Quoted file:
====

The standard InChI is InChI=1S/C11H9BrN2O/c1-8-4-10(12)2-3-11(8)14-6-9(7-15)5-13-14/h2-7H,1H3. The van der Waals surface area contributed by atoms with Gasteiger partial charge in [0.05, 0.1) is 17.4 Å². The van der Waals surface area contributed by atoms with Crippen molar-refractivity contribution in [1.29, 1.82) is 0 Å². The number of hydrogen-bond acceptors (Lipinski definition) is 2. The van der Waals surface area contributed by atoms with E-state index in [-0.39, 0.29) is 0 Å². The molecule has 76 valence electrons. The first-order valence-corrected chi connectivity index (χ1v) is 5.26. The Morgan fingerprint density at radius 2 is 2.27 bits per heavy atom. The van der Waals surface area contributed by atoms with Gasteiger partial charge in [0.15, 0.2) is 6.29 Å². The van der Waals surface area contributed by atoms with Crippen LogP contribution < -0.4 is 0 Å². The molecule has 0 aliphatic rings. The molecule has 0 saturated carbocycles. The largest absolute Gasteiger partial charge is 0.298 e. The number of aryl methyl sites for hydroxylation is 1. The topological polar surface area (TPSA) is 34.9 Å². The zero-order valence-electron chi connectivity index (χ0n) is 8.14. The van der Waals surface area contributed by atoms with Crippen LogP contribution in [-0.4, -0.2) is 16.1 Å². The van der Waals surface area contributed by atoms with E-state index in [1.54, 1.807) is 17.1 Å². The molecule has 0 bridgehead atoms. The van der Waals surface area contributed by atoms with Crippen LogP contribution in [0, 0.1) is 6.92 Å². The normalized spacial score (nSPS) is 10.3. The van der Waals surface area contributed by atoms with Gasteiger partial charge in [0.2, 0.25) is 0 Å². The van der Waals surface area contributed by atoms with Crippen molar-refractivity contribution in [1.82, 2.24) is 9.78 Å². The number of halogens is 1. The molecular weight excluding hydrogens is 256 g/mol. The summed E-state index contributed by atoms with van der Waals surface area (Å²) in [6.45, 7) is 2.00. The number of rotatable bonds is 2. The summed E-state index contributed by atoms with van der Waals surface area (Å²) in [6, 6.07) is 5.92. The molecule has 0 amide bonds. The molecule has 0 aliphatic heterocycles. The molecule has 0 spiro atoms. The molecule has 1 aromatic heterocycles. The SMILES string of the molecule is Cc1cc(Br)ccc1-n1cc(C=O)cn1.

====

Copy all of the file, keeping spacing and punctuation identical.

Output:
The standard InChI is InChI=1S/C11H9BrN2O/c1-8-4-10(12)2-3-11(8)14-6-9(7-15)5-13-14/h2-7H,1H3. The van der Waals surface area contributed by atoms with Gasteiger partial charge in [0.05, 0.1) is 17.4 Å². The van der Waals surface area contributed by atoms with Crippen molar-refractivity contribution in [1.29, 1.82) is 0 Å². The number of hydrogen-bond acceptors (Lipinski definition) is 2. The van der Waals surface area contributed by atoms with E-state index in [-0.39, 0.29) is 0 Å². The molecule has 76 valence electrons. The first-order valence-corrected chi connectivity index (χ1v) is 5.26. The Morgan fingerprint density at radius 2 is 2.27 bits per heavy atom. The van der Waals surface area contributed by atoms with Gasteiger partial charge in [0.15, 0.2) is 6.29 Å². The van der Waals surface area contributed by atoms with Crippen LogP contribution < -0.4 is 0 Å². The molecule has 0 aliphatic rings. The molecule has 0 saturated carbocycles. The largest absolute Gasteiger partial charge is 0.298 e. The number of aryl methyl sites for hydroxylation is 1. The topological polar surface area (TPSA) is 34.9 Å². The zero-order valence-electron chi connectivity index (χ0n) is 8.14. The van der Waals surface area contributed by atoms with Crippen LogP contribution in [-0.4, -0.2) is 16.1 Å². The van der Waals surface area contributed by atoms with E-state index in [1.54, 1.807) is 17.1 Å². The molecule has 0 bridgehead atoms. The van der Waals surface area contributed by atoms with Crippen LogP contribution in [0, 0.1) is 6.92 Å². The normalized spacial score (nSPS) is 10.3. The van der Waals surface area contributed by atoms with Gasteiger partial charge in [0.2, 0.25) is 0 Å². The van der Waals surface area contributed by atoms with Crippen molar-refractivity contribution in [1.82, 2.24) is 9.78 Å². The number of halogens is 1. The molecular weight excluding hydrogens is 256 g/mol. The summed E-state index contributed by atoms with van der Waals surface area (Å²) in [6.45, 7) is 2.00. The number of rotatable bonds is 2. The summed E-state index contributed by atoms with van der Waals surface area (Å²) in [6, 6.07) is 5.92. The molecule has 0 amide bonds. The molecule has 0 aliphatic heterocycles. The molecule has 0 spiro atoms. The molecule has 1 aromatic heterocycles. The SMILES string of the molecule is Cc1cc(Br)ccc1-n1cc(C=O)cn1.